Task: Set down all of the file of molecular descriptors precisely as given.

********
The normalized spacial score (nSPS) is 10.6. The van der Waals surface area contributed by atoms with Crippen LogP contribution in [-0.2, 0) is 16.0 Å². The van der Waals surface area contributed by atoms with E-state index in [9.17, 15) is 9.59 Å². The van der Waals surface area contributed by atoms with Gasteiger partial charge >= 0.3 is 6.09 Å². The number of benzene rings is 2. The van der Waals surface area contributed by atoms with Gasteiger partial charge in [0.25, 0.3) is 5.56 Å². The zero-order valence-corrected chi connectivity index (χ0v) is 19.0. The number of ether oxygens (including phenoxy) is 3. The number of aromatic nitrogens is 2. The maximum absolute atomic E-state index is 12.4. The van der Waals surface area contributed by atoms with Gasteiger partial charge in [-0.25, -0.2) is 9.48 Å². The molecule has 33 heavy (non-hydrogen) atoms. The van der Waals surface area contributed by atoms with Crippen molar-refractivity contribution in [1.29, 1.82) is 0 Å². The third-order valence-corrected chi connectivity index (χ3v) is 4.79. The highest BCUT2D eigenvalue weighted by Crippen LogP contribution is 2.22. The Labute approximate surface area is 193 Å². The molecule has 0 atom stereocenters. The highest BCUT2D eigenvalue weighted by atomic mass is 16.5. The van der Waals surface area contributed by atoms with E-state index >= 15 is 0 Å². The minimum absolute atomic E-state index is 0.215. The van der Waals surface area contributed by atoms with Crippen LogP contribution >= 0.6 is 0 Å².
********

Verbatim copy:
The normalized spacial score (nSPS) is 10.6. The van der Waals surface area contributed by atoms with Crippen LogP contribution in [-0.2, 0) is 16.0 Å². The van der Waals surface area contributed by atoms with E-state index in [9.17, 15) is 9.59 Å². The van der Waals surface area contributed by atoms with Gasteiger partial charge >= 0.3 is 6.09 Å². The number of benzene rings is 2. The van der Waals surface area contributed by atoms with Gasteiger partial charge in [0.25, 0.3) is 5.56 Å². The zero-order valence-corrected chi connectivity index (χ0v) is 19.0. The number of ether oxygens (including phenoxy) is 3. The number of aromatic nitrogens is 2. The maximum absolute atomic E-state index is 12.4. The van der Waals surface area contributed by atoms with Gasteiger partial charge in [-0.25, -0.2) is 9.48 Å². The molecule has 33 heavy (non-hydrogen) atoms. The van der Waals surface area contributed by atoms with Crippen molar-refractivity contribution in [1.29, 1.82) is 0 Å². The third-order valence-corrected chi connectivity index (χ3v) is 4.79. The highest BCUT2D eigenvalue weighted by Crippen LogP contribution is 2.22. The Labute approximate surface area is 193 Å². The molecule has 0 atom stereocenters. The highest BCUT2D eigenvalue weighted by atomic mass is 16.5. The van der Waals surface area contributed by atoms with E-state index >= 15 is 0 Å². The minimum absolute atomic E-state index is 0.215. The van der Waals surface area contributed by atoms with Crippen LogP contribution >= 0.6 is 0 Å².